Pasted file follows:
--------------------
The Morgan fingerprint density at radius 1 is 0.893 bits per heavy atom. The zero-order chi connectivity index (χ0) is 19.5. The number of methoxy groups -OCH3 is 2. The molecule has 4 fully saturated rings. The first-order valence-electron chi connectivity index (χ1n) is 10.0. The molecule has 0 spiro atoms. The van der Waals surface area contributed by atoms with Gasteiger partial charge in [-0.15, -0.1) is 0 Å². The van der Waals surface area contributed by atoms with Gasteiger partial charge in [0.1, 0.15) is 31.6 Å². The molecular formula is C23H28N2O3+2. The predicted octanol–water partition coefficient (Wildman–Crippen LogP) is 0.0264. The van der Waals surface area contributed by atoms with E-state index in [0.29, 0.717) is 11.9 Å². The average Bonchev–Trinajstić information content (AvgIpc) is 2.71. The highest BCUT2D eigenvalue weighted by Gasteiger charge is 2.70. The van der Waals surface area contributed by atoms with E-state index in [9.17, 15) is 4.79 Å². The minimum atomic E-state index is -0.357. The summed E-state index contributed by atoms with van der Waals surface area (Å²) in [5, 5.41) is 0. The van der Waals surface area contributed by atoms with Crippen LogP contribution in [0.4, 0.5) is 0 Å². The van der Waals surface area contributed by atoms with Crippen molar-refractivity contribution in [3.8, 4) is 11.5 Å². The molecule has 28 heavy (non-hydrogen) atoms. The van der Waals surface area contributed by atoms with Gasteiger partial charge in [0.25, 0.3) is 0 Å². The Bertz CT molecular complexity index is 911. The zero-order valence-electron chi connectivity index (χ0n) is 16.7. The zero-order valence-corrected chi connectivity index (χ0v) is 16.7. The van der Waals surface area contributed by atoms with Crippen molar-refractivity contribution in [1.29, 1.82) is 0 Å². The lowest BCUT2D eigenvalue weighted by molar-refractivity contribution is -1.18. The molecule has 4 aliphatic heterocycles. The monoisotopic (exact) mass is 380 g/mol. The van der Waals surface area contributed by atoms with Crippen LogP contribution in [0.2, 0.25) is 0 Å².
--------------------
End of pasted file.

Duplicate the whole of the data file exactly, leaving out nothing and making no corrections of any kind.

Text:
The Morgan fingerprint density at radius 1 is 0.893 bits per heavy atom. The zero-order chi connectivity index (χ0) is 19.5. The number of methoxy groups -OCH3 is 2. The molecule has 4 fully saturated rings. The first-order valence-electron chi connectivity index (χ1n) is 10.0. The molecule has 0 spiro atoms. The van der Waals surface area contributed by atoms with Gasteiger partial charge in [-0.15, -0.1) is 0 Å². The van der Waals surface area contributed by atoms with Gasteiger partial charge in [0.1, 0.15) is 31.6 Å². The molecular formula is C23H28N2O3+2. The predicted octanol–water partition coefficient (Wildman–Crippen LogP) is 0.0264. The van der Waals surface area contributed by atoms with E-state index in [0.29, 0.717) is 11.9 Å². The average Bonchev–Trinajstić information content (AvgIpc) is 2.71. The highest BCUT2D eigenvalue weighted by Gasteiger charge is 2.70. The van der Waals surface area contributed by atoms with E-state index in [9.17, 15) is 4.79 Å². The minimum atomic E-state index is -0.357. The summed E-state index contributed by atoms with van der Waals surface area (Å²) in [5, 5.41) is 0. The van der Waals surface area contributed by atoms with Crippen LogP contribution in [0.4, 0.5) is 0 Å². The van der Waals surface area contributed by atoms with Crippen molar-refractivity contribution in [3.8, 4) is 11.5 Å². The molecule has 28 heavy (non-hydrogen) atoms. The van der Waals surface area contributed by atoms with Gasteiger partial charge in [0.25, 0.3) is 0 Å². The Bertz CT molecular complexity index is 911. The zero-order valence-electron chi connectivity index (χ0n) is 16.7. The zero-order valence-corrected chi connectivity index (χ0v) is 16.7. The van der Waals surface area contributed by atoms with Crippen molar-refractivity contribution in [1.29, 1.82) is 0 Å². The lowest BCUT2D eigenvalue weighted by molar-refractivity contribution is -1.18. The molecule has 4 aliphatic heterocycles. The monoisotopic (exact) mass is 380 g/mol. The van der Waals surface area contributed by atoms with Crippen LogP contribution in [0.2, 0.25) is 0 Å².